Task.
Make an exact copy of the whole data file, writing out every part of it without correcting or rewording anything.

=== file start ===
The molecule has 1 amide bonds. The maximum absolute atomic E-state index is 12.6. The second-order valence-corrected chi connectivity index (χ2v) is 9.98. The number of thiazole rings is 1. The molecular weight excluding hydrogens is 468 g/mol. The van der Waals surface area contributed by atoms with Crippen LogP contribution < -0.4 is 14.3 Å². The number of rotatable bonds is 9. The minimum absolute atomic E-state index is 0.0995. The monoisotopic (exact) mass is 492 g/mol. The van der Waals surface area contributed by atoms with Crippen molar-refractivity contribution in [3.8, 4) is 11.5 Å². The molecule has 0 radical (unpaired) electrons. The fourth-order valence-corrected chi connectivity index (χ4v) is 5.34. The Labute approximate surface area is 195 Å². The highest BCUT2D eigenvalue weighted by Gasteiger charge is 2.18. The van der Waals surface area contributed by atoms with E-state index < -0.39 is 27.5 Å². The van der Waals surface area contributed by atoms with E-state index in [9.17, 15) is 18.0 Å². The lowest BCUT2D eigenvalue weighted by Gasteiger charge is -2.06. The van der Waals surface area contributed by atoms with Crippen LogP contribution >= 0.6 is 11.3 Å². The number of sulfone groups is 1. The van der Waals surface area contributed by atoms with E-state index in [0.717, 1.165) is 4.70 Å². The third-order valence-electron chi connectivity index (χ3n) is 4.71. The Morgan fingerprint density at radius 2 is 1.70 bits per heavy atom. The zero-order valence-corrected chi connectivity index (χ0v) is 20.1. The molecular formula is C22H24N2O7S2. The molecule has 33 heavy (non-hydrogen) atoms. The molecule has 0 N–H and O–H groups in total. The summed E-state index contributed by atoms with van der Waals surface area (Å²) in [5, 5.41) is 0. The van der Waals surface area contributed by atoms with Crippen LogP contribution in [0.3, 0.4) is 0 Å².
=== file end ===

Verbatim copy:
The molecule has 1 amide bonds. The maximum absolute atomic E-state index is 12.6. The second-order valence-corrected chi connectivity index (χ2v) is 9.98. The number of thiazole rings is 1. The molecular weight excluding hydrogens is 468 g/mol. The van der Waals surface area contributed by atoms with Crippen LogP contribution < -0.4 is 14.3 Å². The number of rotatable bonds is 9. The minimum absolute atomic E-state index is 0.0995. The monoisotopic (exact) mass is 492 g/mol. The van der Waals surface area contributed by atoms with Crippen molar-refractivity contribution in [3.8, 4) is 11.5 Å². The molecule has 0 radical (unpaired) electrons. The fourth-order valence-corrected chi connectivity index (χ4v) is 5.34. The Labute approximate surface area is 195 Å². The highest BCUT2D eigenvalue weighted by Gasteiger charge is 2.18. The van der Waals surface area contributed by atoms with E-state index < -0.39 is 27.5 Å². The van der Waals surface area contributed by atoms with E-state index in [9.17, 15) is 18.0 Å². The lowest BCUT2D eigenvalue weighted by Gasteiger charge is -2.06. The van der Waals surface area contributed by atoms with Crippen LogP contribution >= 0.6 is 11.3 Å². The number of sulfone groups is 1. The van der Waals surface area contributed by atoms with E-state index in [0.717, 1.165) is 4.70 Å². The third-order valence-electron chi connectivity index (χ3n) is 4.71. The Morgan fingerprint density at radius 2 is 1.70 bits per heavy atom. The zero-order valence-corrected chi connectivity index (χ0v) is 20.1. The molecular formula is C22H24N2O7S2. The molecule has 33 heavy (non-hydrogen) atoms. The molecule has 0 N–H and O–H groups in total. The summed E-state index contributed by atoms with van der Waals surface area (Å²) in [5, 5.41) is 0. The van der Waals surface area contributed by atoms with Crippen LogP contribution in [0.3, 0.4) is 0 Å².